Chelsea are heading to Wembley to contest in the Capital One Cup final after a edging an enthralling tight encounter with Liverpool.
With the deadline unbroken at the end of 90 minutes, the Blues, whose away goal at Anfield last week would only become effective after the full 120 minutes, has Branislav Ivanovic to thank, as his thumping header secured Chelsea’s passage to Wembley.
It will be Chelsea’s first Capital One Cup final since 2007, and their opponents will either be Sheffield Wednesday, or more likely, Tottenham Hotspur, who emerged the victor in that 2007 show-piece.
Regardless of the future, the present was very hard work. It was a valiant effort by arch-nemesis Liverpool, who came out in force, mainly through the excellent Raheem Sterling.
But the Chelsea spirit does not die.
The first half was your classic, cagey second-leg of a semi-final, trepidation with every move as there was much to lose, but it was not without its chances.
Willian was shut off from having a go by Lucas, whilst Costa was a constant menace. Zouma made, and then corrected, his potentially fatal error but stole the ball back with inch-perfect precision. It was vital that was clean.
The open-ended game would bring dramas and Costa and Skrtel were at the heart. The Chelsea striker felt he should have had a penalty after a scything lunge by the latter, and the replays would agree. Michael Oliver did not.
Courtois proved to be the busier of the two goalkeepers, stopping Moreno’s shot, who had found an alarming amount of space down the Chelsea right. Mourinho had his keeper to thank again as Coutinho ran clear of both Zouma and Terry. It should have been a certain goal.
But with the frustration growing from Liverpool, it played into Chelsea’s hands. That is exactly how they like it. Throw in a couple of injuries — in the form of Fabregas and Luis — and then you have a proper Chelsea victory.
Costa continued to be a presence, and should have settled things when he was one-on-one with Mignolet. A simple shot from five yards was deemed not sensible and instead the intracacy of rounding the keeper deemed more elegant, but Mignolet poked a toe at it. Costa’s most notable contribution would, however, come in the form of stamps on both of Can and Skrtel’s ankles. We await retrospective action.
Henderson himself was lucky not to be sent off as he ought to have picked up a second yellow for a stray arm, as was Lucas, but the night belonged to Chelsea anyway.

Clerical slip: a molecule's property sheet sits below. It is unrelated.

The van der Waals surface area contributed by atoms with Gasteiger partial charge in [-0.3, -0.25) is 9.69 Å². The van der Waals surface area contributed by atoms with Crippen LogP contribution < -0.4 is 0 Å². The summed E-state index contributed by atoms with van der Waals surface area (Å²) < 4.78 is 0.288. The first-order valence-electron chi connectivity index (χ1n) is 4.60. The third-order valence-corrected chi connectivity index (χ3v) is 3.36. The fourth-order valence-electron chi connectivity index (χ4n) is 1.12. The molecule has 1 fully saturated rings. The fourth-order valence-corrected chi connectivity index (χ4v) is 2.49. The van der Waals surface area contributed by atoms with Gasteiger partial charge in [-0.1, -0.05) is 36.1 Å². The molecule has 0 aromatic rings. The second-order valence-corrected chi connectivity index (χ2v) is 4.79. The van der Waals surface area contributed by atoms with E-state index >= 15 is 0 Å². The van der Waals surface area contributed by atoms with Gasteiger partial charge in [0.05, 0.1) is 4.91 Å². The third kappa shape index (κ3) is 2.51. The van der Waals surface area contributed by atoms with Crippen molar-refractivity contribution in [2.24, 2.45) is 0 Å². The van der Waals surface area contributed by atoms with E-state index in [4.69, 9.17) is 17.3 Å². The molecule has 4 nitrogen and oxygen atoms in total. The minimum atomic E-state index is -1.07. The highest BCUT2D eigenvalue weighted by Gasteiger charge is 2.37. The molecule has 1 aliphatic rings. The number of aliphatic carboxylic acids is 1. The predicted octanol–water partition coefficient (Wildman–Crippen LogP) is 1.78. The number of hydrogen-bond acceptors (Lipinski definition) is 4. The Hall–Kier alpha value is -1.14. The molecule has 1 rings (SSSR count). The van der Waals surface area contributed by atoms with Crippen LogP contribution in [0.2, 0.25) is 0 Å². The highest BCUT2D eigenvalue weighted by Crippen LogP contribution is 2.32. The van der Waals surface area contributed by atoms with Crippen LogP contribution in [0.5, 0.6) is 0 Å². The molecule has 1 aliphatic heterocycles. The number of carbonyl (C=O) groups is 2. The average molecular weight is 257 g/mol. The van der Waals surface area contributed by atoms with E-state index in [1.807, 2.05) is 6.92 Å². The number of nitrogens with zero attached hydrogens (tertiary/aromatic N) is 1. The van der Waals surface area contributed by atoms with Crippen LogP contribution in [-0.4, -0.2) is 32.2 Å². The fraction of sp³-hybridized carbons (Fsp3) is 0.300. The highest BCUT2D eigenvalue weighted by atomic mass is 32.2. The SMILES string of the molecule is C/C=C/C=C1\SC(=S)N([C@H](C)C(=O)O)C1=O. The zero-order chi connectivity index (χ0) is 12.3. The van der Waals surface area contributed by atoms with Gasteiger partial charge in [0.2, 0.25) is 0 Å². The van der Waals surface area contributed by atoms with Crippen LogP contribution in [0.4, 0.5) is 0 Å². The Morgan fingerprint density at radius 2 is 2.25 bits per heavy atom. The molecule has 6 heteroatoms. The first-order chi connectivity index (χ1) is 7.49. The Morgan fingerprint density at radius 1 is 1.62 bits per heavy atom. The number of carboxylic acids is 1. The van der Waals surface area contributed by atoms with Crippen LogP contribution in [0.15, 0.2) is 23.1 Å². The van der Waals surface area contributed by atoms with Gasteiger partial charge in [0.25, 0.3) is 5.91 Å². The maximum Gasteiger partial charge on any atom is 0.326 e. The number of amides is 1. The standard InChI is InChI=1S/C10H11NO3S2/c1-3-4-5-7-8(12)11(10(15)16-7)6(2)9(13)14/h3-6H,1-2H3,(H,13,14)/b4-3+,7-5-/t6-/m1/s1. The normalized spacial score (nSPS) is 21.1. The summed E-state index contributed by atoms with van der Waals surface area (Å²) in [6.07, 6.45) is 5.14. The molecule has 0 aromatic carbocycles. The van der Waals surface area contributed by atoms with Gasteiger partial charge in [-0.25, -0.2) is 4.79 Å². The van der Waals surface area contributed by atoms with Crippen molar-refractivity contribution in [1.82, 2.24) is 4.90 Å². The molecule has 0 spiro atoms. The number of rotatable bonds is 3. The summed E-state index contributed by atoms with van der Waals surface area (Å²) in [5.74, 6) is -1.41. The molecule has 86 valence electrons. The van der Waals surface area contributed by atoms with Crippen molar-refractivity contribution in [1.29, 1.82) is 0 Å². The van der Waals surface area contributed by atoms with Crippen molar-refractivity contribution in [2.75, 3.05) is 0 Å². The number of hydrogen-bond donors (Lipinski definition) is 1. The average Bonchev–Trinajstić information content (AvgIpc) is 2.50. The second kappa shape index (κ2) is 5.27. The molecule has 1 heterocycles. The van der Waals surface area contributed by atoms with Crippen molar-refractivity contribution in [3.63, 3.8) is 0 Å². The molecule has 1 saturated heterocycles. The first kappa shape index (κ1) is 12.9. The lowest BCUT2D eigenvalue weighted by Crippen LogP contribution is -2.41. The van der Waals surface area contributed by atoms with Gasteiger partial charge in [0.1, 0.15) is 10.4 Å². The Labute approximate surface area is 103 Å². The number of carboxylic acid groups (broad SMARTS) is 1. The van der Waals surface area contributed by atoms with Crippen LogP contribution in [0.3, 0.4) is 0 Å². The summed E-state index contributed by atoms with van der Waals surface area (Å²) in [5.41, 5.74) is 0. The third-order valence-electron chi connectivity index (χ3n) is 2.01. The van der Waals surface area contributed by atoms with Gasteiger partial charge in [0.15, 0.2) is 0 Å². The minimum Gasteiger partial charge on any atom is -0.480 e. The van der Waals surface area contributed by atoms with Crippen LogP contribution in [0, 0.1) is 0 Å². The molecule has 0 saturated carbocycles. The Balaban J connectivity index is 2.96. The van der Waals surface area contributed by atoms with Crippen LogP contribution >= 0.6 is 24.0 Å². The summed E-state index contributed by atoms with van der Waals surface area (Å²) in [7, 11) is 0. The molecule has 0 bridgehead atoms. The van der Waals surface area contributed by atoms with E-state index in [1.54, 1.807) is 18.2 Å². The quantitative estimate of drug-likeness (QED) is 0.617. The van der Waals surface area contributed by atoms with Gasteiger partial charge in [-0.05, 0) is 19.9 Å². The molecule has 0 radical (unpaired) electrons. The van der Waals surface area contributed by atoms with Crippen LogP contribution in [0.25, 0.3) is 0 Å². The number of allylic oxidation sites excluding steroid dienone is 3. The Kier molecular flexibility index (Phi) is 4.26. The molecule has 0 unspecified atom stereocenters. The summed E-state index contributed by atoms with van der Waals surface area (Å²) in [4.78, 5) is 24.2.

It must be said Chelsea’s best threat continues to be set-pieces and when you get a good delivery, a la Willian’s in the fourth minute of extra-time, you usually get a good connection with it, a la Ivanovic’s thump into the back of the net.
Stamford Bridge erupted.
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Man of the Match
THIBAUT COURTOIS: I’ve been hard on this fella namely because I’m a big fan of Big Pete, but you cannot deny he kept Chelsea in the match with a string of saves in both legs. Perhaps there was no amazingly extraordinary save, but he was a constant presence, claiming high balls from Liverpool set pieces, or reacting so quickly to open balls before Sterling could latch on. Fine concentration demonstrated. 8/10
Mourinho was appreciated of the whole Chelsea approach: “The most important thing is that we won, the group is happy and the supporters were absolutely wonderful. The final at Wembley always means a lot. Wembley has history and the fans they want to go, they pushed us.”
Rodgers agreed with my Man of the Match: “I thought we had a number of opportunities. If you assess it over two legs their goalkeeper has won them the tie. He is a world-class keeper.”
Post written by Martin Li. Martin has had four years’ blogging experience, writing for the likes of Bleacher Report and SWOL. He runs his own Chelsea blog — The Chelsea Chronicle — which has match reaction and analysis from every Chelsea match. You can follow him on Twitter.
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